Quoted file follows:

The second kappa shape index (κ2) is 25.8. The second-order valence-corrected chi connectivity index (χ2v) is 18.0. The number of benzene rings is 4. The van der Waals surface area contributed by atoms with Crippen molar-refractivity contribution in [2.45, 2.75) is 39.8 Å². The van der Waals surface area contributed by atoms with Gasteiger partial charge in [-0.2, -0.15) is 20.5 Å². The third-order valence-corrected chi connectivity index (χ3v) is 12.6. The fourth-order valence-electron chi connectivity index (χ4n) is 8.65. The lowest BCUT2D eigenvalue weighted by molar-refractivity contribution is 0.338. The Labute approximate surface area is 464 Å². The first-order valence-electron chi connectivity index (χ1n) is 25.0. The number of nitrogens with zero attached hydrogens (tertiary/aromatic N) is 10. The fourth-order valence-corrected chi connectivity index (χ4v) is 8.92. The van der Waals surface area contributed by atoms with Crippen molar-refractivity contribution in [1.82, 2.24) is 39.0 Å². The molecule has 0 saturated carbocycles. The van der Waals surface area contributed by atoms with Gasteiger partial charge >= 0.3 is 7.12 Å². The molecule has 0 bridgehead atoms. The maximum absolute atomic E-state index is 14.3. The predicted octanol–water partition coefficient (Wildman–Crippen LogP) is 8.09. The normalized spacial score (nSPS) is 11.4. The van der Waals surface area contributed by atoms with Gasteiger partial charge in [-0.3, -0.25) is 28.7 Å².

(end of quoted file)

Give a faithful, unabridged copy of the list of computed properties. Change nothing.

The second kappa shape index (κ2) is 25.8. The second-order valence-corrected chi connectivity index (χ2v) is 18.0. The number of benzene rings is 4. The van der Waals surface area contributed by atoms with Crippen molar-refractivity contribution in [2.45, 2.75) is 39.8 Å². The van der Waals surface area contributed by atoms with Gasteiger partial charge in [-0.2, -0.15) is 20.5 Å². The third-order valence-corrected chi connectivity index (χ3v) is 12.6. The fourth-order valence-electron chi connectivity index (χ4n) is 8.65. The lowest BCUT2D eigenvalue weighted by molar-refractivity contribution is 0.338. The Labute approximate surface area is 464 Å². The first-order valence-electron chi connectivity index (χ1n) is 25.0. The number of nitrogens with zero attached hydrogens (tertiary/aromatic N) is 10. The fourth-order valence-corrected chi connectivity index (χ4v) is 8.92. The van der Waals surface area contributed by atoms with Crippen molar-refractivity contribution in [1.82, 2.24) is 39.0 Å². The molecule has 0 saturated carbocycles. The van der Waals surface area contributed by atoms with Gasteiger partial charge >= 0.3 is 7.12 Å². The molecule has 0 bridgehead atoms. The maximum absolute atomic E-state index is 14.3. The predicted octanol–water partition coefficient (Wildman–Crippen LogP) is 8.09. The normalized spacial score (nSPS) is 11.4. The van der Waals surface area contributed by atoms with Gasteiger partial charge in [-0.3, -0.25) is 28.7 Å².